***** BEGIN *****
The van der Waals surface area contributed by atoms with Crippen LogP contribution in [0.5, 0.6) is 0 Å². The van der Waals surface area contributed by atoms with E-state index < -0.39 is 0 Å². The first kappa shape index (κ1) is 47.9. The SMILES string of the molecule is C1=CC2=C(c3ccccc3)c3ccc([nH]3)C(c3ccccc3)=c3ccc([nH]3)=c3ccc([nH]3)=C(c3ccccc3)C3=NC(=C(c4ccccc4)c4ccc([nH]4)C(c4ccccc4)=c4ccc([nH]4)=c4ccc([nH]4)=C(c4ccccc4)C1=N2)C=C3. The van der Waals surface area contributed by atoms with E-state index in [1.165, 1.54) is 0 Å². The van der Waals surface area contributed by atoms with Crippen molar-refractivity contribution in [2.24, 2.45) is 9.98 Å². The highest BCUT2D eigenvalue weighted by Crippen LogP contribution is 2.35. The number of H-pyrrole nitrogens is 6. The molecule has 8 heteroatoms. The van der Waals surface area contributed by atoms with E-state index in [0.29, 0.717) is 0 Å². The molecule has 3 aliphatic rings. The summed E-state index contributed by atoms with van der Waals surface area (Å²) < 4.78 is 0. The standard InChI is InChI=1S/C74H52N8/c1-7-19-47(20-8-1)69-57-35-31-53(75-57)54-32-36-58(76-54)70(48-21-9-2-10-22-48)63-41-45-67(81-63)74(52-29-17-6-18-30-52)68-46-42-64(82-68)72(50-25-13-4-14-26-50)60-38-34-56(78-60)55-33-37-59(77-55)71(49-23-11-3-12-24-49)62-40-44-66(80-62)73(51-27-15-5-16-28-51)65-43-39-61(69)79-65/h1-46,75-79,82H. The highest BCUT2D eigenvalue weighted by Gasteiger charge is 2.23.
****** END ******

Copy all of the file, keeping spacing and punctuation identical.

The van der Waals surface area contributed by atoms with Crippen LogP contribution in [0.5, 0.6) is 0 Å². The van der Waals surface area contributed by atoms with E-state index < -0.39 is 0 Å². The first kappa shape index (κ1) is 47.9. The SMILES string of the molecule is C1=CC2=C(c3ccccc3)c3ccc([nH]3)C(c3ccccc3)=c3ccc([nH]3)=c3ccc([nH]3)=C(c3ccccc3)C3=NC(=C(c4ccccc4)c4ccc([nH]4)C(c4ccccc4)=c4ccc([nH]4)=c4ccc([nH]4)=C(c4ccccc4)C1=N2)C=C3. The van der Waals surface area contributed by atoms with E-state index in [1.165, 1.54) is 0 Å². The van der Waals surface area contributed by atoms with Crippen molar-refractivity contribution in [2.24, 2.45) is 9.98 Å². The highest BCUT2D eigenvalue weighted by Crippen LogP contribution is 2.35. The number of H-pyrrole nitrogens is 6. The molecule has 8 heteroatoms. The van der Waals surface area contributed by atoms with E-state index in [0.29, 0.717) is 0 Å². The molecule has 3 aliphatic rings. The summed E-state index contributed by atoms with van der Waals surface area (Å²) < 4.78 is 0. The standard InChI is InChI=1S/C74H52N8/c1-7-19-47(20-8-1)69-57-35-31-53(75-57)54-32-36-58(76-54)70(48-21-9-2-10-22-48)63-41-45-67(81-63)74(52-29-17-6-18-30-52)68-46-42-64(82-68)72(50-25-13-4-14-26-50)60-38-34-56(78-60)55-33-37-59(77-55)71(49-23-11-3-12-24-49)62-40-44-66(80-62)73(51-27-15-5-16-28-51)65-43-39-61(69)79-65/h1-46,75-79,82H. The highest BCUT2D eigenvalue weighted by Gasteiger charge is 2.23.